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Vintage Denim?

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4 minutes ago, beautiful_FrEaK said:

Those are some big back pockets :blink:

Oh yes, super big:laugh:

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J. C. Penny's 'Foremost' brand -

c.1926-1930 model, difference between 20's and 30's buckle/strap placement, 1930's model vs late 1930's Levis 501XX, late 1930's with more stylised arc, late 1930's next to 1920's Can't Bust em Cpper kings (with no arcs)

 

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Posted (edited)

Montgomery Ward's model 101 - 

 

 

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Edited by Dr_Heech

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Quality stuff. The Foremost / Levi’s comparison pic is superb - the Levi’s look better but my brain’s probably conditioned to think that :mellow:

I was Googling to see if Levi’s clamped down on these actuates after they registered theirs. Couldn’t find anything but did see this interesting page of Levi’s live trademarks

https://www.gerbenlaw.com/trademarks/apparel/levis/#90088399

The older ones are at the bottom. Chuff knows what the Puboo one is all about...

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Posted (edited)
2 hours ago, Dr_Heech said:

'Unknown' brands -

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Standard Overall Mfg. Co. out of Wisconsin was the business that established the brand ‘Standard Overall’ as the label suggests - dunno how long they existed.

Was the Montgomery Ward stuff made by Powrhouse by way of a business arrangement or was Powrhouse owned by Montgomery Ward? 

Edited by Duke Mantee

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36 minutes ago, unders said:

.. l was Googling to see if Levi’s clamped down on these actuates after they registered theirs. Couldn’t find anything but did see this interesting page of Levi’s ...

In sort of answer to your question, l think all the jeans shown being manufactured at this time had exposed rivets and levis type arcs, but customers were fed up with the exposed rivets. So when Levis brought out their patented hidden rivet jeans (1937), alot of companies lost out, as this stopped anyone else using this idea for 15 years. 

I quite often think that the 1937 type 501xx would have been the standard jean for more years to come, if the war hadn't intervened. 

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6 minutes ago, Duke Mantee said:

Standard Overall Mfg. Co. out of Wisconsin was the business that established the brand ‘Standard Overall’ as the label suggests - dunno how long they existed.

Was the Montgomery Ward stuff made by Powrhouse by way of a business arrangement or was Powrhouse owned by Montgomery Ward? 

Tbh mate l haven't researched either.

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1 hour ago, Dr_Heech said:

I quite often think that the 1937 type 501xx would have been the standard jean for more years to come, if the war hadn't intervened. 

Thanks for these posts Charlie. Re the above, do you not think Levi’s would have dropped the cinch back anyway due to changing tastes? As you know, the press on suspender buttons were optional and many wearers were apparently cutting the cinch off anyway to wear a belt more comfortably.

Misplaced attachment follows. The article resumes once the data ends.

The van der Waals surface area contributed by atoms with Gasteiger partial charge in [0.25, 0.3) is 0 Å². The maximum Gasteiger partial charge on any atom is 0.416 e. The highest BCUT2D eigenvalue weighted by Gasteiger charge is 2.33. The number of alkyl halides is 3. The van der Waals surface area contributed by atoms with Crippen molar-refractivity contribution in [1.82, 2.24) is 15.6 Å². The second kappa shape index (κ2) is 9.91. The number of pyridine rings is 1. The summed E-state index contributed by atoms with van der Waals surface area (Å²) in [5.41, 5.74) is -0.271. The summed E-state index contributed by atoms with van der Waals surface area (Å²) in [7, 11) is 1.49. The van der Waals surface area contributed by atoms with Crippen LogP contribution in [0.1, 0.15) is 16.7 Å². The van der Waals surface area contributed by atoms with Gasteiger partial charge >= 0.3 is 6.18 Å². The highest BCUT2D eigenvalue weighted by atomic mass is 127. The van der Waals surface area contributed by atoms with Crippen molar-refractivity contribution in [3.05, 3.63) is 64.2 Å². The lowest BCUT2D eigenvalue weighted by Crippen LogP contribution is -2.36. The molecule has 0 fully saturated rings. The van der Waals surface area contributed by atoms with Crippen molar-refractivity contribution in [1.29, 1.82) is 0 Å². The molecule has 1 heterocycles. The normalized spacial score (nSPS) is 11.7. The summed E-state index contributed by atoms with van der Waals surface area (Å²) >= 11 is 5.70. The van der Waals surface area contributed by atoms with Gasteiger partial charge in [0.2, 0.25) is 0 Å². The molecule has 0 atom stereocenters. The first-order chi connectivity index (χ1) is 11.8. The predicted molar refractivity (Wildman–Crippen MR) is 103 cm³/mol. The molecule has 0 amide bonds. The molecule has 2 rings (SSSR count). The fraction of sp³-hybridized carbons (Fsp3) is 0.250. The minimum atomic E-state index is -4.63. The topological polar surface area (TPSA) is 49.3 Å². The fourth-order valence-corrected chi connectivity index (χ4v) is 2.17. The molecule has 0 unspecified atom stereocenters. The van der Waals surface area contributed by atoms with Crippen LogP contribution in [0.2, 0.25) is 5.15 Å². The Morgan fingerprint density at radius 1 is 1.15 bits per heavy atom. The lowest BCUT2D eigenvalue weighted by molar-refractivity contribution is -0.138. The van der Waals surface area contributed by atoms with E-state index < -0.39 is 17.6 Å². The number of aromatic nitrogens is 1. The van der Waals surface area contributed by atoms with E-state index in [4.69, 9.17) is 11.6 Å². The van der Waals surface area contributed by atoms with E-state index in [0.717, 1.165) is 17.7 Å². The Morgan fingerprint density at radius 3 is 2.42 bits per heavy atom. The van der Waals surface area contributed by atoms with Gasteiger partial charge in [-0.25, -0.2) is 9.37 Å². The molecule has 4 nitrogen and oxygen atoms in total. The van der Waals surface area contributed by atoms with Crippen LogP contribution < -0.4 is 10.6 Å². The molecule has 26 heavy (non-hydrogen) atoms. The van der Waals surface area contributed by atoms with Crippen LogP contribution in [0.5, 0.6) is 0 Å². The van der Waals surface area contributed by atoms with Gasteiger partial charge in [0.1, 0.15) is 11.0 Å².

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8 minutes ago, Maynard Friedman said:

Thanks for these posts Charlie. Re the above, do you not think Levi’s would have dropped the cinch back anyway due to changing tastes? As you know, the press on suspender buttons were optional and many wearers were apparently cutting the cinch off anyway to wear a belt more comfortably.

I think you're right Martin. I think they would've dropped that feature eventually but l think Levis were always slow to change, so it would've been a few more years before that would have happened (?). Also, theirs was one of the few brands to have the cinch strap sort of under where the belt sits, making the cut off necessary, whereas most others the cinch strap sits under the belt so it's more of an option than a decision and/or loss.

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^this early 1920's type 1 is in the Levis archives l believe, here are some more pics from Paul T's book  - 

 

 

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Posted (edited)

Formal request, help me date these 501s... my grandma wants me to get an expert (that’s you guys, not me) to date my granddads jeans

I also don’t think i’ve shared any good photos so here you are, thanks

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Edited by scooby
oopsies

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10 minutes ago, scooby said:

Formal request, help me date these 501s... my grandma wants me to get an expert (that’s you guys, not me) to date my granddads jeans

I also don’t think i’ve shared any good photos so here you are, thanks

Looks like they are from the early to mid 50s. Double sided red tab + leather patch would have to be before about 1955 ish. Thats an amazing pair, super cool they've been held on to in your fam

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Posted (edited)

@scooby

Double sided red tab so post 1953. Leather patch disappeared c.1959, no offset belt loop so pre-1958.

Nearest l can date them to is made somewhere between 1954 and 1957.

Dont suppose there are any numbers/letters on the button backs or hidden rivets??

Edited by Dr_Heech
To edit, dummy

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Did pop's use a tape measure in his line of work scoobs?

I get the same wear pattern on all my work jeans, perfectly intact left hand pocket, destroyed right hand pocket

 

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58 minutes ago, scooby said:

@Dr_Heech L.S.&CO-S.F.- is it